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37+ Analysis Shows Mycotoxin Levels Rising In Stored 2013 Crop

Alltech’s Risk Equivalent Quantity (REQ), which is a sum of the mycotoxin risk based on individual mycotoxin concentration in a sample and its respective risk factor, has recently shown that the REQ values for corn silage have increased since harvest. The REQ has been at or above a high risk level since November and illustrates the need for a mycotoxin management program to monitor and control the risk to herd health and performance.

[LEXINGTON, Ky.] – After seven months of feeding the 2013 harvest to their herds, dairy producers may soon find their corn silage and total mixed ration (TMR) are not quite up to par, as many herds are now facing new challenges due to recent mold and mycotoxin growth in feed during storage. 

“The U.S. crops varied considerably from farm to farm and even from field to field. These varied crops were all harvested at the same time and placed into storage, creating silage that is a mixture of maturity and crop stress,” said Dr. Max Hawkins, a nutritionist from Alltech’s Mycotoxin Management Team. “The effects of storage moisture and temperature, oxygen availability and forage management are now being discovered.”

Alltech has continued to analyze corn silage and TMR samples since the September harvest through their 37+™ Program. The analysis is performed using LC/MSMS technology and considers the mycotoxin challenge in each sample as a whole, rather than looking at the individual mycotoxins present. According to Hawkins, the analysis more closely reflects commercial production and the challenges facing producers around the world. The company has also developed a Risk Equivalent Quantity (REQ), which assesses and calculates the total potential risk to a given species associated with the mycotoxin group present in a sample.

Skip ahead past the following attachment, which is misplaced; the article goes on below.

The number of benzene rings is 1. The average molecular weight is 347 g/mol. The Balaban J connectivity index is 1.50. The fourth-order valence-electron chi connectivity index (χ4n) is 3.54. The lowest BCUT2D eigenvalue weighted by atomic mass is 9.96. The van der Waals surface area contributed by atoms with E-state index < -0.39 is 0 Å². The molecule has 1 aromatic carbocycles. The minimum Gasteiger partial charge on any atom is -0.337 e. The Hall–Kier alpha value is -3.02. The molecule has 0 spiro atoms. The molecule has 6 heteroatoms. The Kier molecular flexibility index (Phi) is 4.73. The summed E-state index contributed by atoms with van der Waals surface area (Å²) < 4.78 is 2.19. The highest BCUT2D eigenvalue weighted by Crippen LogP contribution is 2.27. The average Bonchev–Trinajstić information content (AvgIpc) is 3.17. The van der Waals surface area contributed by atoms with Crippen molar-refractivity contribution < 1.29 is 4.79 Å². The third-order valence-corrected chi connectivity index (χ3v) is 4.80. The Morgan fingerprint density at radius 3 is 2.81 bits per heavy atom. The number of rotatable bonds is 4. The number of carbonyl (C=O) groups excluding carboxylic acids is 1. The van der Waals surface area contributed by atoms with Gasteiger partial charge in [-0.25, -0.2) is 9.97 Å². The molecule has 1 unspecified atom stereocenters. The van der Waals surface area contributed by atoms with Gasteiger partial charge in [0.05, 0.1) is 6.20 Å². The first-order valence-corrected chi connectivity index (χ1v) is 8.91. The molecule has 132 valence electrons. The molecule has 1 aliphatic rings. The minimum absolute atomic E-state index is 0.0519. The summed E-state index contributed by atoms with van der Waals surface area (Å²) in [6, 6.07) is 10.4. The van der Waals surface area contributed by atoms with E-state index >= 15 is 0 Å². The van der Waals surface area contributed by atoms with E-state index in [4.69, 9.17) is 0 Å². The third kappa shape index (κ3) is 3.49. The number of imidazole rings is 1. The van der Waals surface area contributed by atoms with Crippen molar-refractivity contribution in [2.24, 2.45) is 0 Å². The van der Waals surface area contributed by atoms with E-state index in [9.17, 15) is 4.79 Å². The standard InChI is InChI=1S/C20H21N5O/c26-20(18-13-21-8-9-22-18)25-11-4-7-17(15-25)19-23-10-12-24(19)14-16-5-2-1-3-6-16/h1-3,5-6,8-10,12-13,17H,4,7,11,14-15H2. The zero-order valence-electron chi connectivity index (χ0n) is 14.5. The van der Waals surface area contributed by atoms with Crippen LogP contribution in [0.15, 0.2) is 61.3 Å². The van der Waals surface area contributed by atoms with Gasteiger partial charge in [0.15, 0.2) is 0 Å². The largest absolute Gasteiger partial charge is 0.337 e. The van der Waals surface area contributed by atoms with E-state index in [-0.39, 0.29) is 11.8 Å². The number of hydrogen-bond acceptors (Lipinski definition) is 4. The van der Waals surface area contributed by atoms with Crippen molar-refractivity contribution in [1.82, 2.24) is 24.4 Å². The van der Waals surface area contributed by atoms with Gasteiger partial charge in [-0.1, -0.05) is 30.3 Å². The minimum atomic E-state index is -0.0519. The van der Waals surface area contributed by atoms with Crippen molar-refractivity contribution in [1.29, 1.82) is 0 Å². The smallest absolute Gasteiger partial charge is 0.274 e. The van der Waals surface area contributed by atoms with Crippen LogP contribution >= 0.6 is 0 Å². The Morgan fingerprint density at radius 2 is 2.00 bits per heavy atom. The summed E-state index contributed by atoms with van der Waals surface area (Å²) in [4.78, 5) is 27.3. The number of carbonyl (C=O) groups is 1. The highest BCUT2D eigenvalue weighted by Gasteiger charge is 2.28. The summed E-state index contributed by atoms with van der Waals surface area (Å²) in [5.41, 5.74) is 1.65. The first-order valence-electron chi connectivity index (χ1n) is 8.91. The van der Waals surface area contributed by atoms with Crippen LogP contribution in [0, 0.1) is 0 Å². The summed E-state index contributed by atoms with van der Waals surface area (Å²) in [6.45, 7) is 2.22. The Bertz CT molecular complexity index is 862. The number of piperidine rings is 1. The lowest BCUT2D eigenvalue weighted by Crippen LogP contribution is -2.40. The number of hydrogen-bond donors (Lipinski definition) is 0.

A total of 104 corn silage samples and 279 TMR samples have been analyzed through Alltech’s 37+™ Program from September to March with each month showing an increase in the average number of mycotoxins per sample. For example, corn silage samples have increased in levels of Type B Trichothecenes from 681 parts per billion (ppb) in September to 1720 ppb in March. A cautionary level of Type B Trichothecenes is 1000 ppb and high risk is 2000 ppb for mature dairy cows.

“As a result, producers are likely to see decreased dry matter intake, lower milk production, poor gut health with inconsistent manure and diminished immune response,” Hawkins said. “This places the risk for corn silage well above a cautionary risk level and at or near high risk since October.”

He also reminds producers as storage facilities are emptied this spring that high levels of mycotoxins may be found in the lower levels of the facilities, where the fines and cracked kernels tend to concentrate.

Hawkins recommends these five tips for producers feeding the last of the 2013 harvest:

Only run aeration fans during the coolest times of day or night. Hold grain at 50 degrees Fahrenheit or less and 14 percent moisture or less.

  1. Mold growth in storage is greater where there are leaks in facilities and where fines and damaged kernels are concentrated.
  2. The south side and tops of grain bins warm quicker as daytime temperatures begin to increase.
  3. New mold growth will increase temperature and moisture in surrounding grain.
  4. Continually monitor stored grain for temperature, moisture and mycotoxins.

“Producers need to keep in mind the risk from mycotoxins to the cow is a moving target and what you feed today is not necessarily what you will feed tomorrow,” Hawkins said.